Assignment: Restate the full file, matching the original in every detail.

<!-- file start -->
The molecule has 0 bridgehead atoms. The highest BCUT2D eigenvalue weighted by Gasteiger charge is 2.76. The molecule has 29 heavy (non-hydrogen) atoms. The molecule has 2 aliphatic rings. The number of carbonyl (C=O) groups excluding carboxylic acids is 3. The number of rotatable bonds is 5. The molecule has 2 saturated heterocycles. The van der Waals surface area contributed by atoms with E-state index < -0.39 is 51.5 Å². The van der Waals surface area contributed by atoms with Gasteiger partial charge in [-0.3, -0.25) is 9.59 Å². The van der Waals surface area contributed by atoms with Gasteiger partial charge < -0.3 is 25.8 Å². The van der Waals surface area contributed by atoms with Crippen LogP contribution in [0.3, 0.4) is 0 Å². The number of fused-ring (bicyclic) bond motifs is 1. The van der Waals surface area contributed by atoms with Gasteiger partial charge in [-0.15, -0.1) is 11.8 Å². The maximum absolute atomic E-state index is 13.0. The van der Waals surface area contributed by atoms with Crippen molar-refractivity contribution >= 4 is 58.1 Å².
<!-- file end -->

The molecule has 0 bridgehead atoms. The highest BCUT2D eigenvalue weighted by Gasteiger charge is 2.76. The molecule has 29 heavy (non-hydrogen) atoms. The molecule has 2 aliphatic rings. The number of carbonyl (C=O) groups excluding carboxylic acids is 3. The number of rotatable bonds is 5. The molecule has 2 saturated heterocycles. The van der Waals surface area contributed by atoms with E-state index < -0.39 is 51.5 Å². The van der Waals surface area contributed by atoms with Gasteiger partial charge in [-0.3, -0.25) is 9.59 Å². The van der Waals surface area contributed by atoms with Gasteiger partial charge < -0.3 is 25.8 Å². The van der Waals surface area contributed by atoms with Crippen LogP contribution in [0.3, 0.4) is 0 Å². The number of fused-ring (bicyclic) bond motifs is 1. The van der Waals surface area contributed by atoms with Gasteiger partial charge in [-0.15, -0.1) is 11.8 Å². The maximum absolute atomic E-state index is 13.0. The van der Waals surface area contributed by atoms with Crippen molar-refractivity contribution >= 4 is 58.1 Å².